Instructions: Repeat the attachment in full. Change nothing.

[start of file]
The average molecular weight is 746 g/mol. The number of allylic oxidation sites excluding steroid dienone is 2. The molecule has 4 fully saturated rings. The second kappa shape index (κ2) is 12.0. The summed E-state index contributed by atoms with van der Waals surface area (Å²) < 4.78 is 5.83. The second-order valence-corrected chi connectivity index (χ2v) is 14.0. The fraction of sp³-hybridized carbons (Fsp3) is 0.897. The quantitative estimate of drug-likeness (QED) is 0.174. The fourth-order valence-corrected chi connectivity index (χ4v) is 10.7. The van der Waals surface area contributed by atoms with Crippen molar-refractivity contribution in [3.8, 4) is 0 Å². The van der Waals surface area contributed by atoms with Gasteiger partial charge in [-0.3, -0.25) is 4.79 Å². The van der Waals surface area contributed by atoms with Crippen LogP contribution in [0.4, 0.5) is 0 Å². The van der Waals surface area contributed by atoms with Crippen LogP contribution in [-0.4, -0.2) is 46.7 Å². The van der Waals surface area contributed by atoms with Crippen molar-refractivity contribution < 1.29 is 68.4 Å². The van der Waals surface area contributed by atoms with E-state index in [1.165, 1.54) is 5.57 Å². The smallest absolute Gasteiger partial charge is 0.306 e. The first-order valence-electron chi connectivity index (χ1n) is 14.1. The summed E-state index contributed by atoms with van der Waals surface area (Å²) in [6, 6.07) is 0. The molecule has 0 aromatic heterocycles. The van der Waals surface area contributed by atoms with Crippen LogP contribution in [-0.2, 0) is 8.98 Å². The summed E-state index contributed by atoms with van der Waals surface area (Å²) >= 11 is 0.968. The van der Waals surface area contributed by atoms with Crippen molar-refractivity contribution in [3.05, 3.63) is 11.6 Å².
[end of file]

The average molecular weight is 746 g/mol. The number of allylic oxidation sites excluding steroid dienone is 2. The molecule has 4 fully saturated rings. The second kappa shape index (κ2) is 12.0. The summed E-state index contributed by atoms with van der Waals surface area (Å²) < 4.78 is 5.83. The second-order valence-corrected chi connectivity index (χ2v) is 14.0. The fraction of sp³-hybridized carbons (Fsp3) is 0.897. The quantitative estimate of drug-likeness (QED) is 0.174. The fourth-order valence-corrected chi connectivity index (χ4v) is 10.7. The van der Waals surface area contributed by atoms with Crippen molar-refractivity contribution in [3.8, 4) is 0 Å². The van der Waals surface area contributed by atoms with Gasteiger partial charge in [-0.3, -0.25) is 4.79 Å². The van der Waals surface area contributed by atoms with Crippen LogP contribution in [0.4, 0.5) is 0 Å². The van der Waals surface area contributed by atoms with Crippen LogP contribution in [-0.4, -0.2) is 46.7 Å². The van der Waals surface area contributed by atoms with Crippen molar-refractivity contribution < 1.29 is 68.4 Å². The van der Waals surface area contributed by atoms with E-state index in [1.165, 1.54) is 5.57 Å². The smallest absolute Gasteiger partial charge is 0.306 e. The first-order valence-electron chi connectivity index (χ1n) is 14.1. The summed E-state index contributed by atoms with van der Waals surface area (Å²) in [6, 6.07) is 0. The molecule has 0 aromatic heterocycles. The van der Waals surface area contributed by atoms with Crippen LogP contribution in [-0.2, 0) is 8.98 Å². The summed E-state index contributed by atoms with van der Waals surface area (Å²) >= 11 is 0.968. The van der Waals surface area contributed by atoms with Crippen molar-refractivity contribution in [3.05, 3.63) is 11.6 Å².